Lists of Nobel Prizes and Laureates

Particle Physics and the Universe

(1998, NS 109)
August 20-25, 1998
Haga Slott, Enköping, Sweden
Organizers: Professors Per Carlson, Royal Institute of Technology; and Lars Bergström and Claes Fransson, Stockholm University.

About 50 people participated in the symposium, including 36 invited lecturers from abroad. One major field at the symposium was neutrino physics. New experimental data indicate that the neutrino actually has a non-zero mass. This enables the various neutrinos (there are three different ones) to oscillate between each other by quantum-mechanical means. For example, the excessively low number of observed solar neutrinos can be explained by oscillations. Several contributions dealt with different aspects of neutrino research. Neutrinos with mass may also comprise part of the "dark matter" in the universe. Various methods for studying dark matter were thoroughly discussed. Very high-energy neutrinos can be used to study energy-rich processes at great distances from our own galaxy.

Another highly topical field is the various types of cosmic electromagnetic radiation, ranging from studies of continuous cosmic background radiation to the pulsing sources known as gamma ray bursts. The latter have recently been shown to come from sources outside our own galaxy and are very high-energy. Among the mechanisms suggested are collisions of neutron stars with black holes.

The question of whether the universe will expand eternally or whether its current expansion will be followed by contraction is a very central issue.

The symposium discussed new data from supernova explosions that took place very far away and thus early in the evolution of the universe. The symposium attracted publicity in the press and on radio. Its proceedings have been published in a separate volume of Physica Scripta.



Jenni Adams Uppsala University
Guido Altarelli CERN
John Bahcall IAS, Princeton
Neta Bahcall Princeton University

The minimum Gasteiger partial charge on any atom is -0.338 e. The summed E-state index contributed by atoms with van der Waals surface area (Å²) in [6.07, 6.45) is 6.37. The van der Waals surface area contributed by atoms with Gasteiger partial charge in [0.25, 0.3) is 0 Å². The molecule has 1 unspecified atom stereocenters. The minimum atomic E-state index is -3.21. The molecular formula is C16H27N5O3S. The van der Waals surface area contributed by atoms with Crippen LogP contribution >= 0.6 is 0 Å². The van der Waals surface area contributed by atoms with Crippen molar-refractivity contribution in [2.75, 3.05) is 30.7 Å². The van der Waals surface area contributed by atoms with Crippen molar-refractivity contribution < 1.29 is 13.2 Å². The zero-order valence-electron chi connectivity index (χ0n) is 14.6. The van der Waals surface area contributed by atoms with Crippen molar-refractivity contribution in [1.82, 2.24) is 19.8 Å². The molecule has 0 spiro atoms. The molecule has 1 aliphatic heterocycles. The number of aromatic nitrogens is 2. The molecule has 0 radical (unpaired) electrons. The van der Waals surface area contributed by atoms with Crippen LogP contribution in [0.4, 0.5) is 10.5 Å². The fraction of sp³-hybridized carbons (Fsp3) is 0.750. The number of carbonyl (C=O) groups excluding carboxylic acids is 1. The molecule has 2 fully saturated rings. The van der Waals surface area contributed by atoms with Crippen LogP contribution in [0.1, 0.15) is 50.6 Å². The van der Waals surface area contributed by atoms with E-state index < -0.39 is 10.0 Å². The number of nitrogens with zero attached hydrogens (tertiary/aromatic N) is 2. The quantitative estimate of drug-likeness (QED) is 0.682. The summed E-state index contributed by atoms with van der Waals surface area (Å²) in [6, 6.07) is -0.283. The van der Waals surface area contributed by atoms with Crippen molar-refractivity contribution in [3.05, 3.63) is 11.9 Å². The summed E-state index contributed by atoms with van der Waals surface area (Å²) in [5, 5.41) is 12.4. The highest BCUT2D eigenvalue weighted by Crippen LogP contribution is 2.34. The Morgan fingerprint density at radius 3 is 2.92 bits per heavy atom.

Lars Bergström Stockholm University
Claes-Ingvar Björnsson Stockholm University
Roger Blandford Caltech
Adam Burrows Arizona University
Per Carlson RIT, Stockholm
John Carlstrom University of Chicago
Jim Cronin University of Chicago
Ulf Danielsson Uppsala University
John Ellis CERN
Tom Francke RIT, Stockholm
Claes Fransson Stockholm University
Wendy Freedman Carnegie Observatory
Tom Gaisser Bartol Research Institute
Ariel Goobar Stockholm University
Bengt Gustafsson Uppsala University
Alan Guth MIT
Per Olof Hulth Stockholm University
Cecilia Jarlskog Lund Institute of Techn.
Till Kirsten MPI Heidelberg
Rocky Kolb Fermilab
Andrei Linde Stanford University
Eligio Lisi University of Bari
Piero Madau STScI
Jeremiah Ostriker Princeton University jpo@Princeton.EDU
Jim Peebles Princeton University pjep@pupgg.Princeton.EDU
Martin Rees University of Cambridge
Hector Rubinstein Uppsala University
Bernard Sadoulet UC Berkeley
Joe Silk UC Berkeley
Håkan Snellman RIT, Stockholm
David Spergel Princeton University dns@astro.Princeton.EDU
Michel Spiro Saclay Paul
Paul Steinhardt University of Pennsylvania
Roland Svensson Stockholm University
Max Tegmark IAS, Princeton
Yoji Totsuka University of Tokyo
Michael Turner University of Chicago
Tony Tyson Lucent Technologies
David Tytler UC San Diego
Gabriele Veneziano CERN
Alan Watson Leeds University
Eli Waxman Weizmann Institute
Trevor Weekes Whipple Observatory
David Wilkinson Princeton University dtw@pupgg.Princeton.EDU


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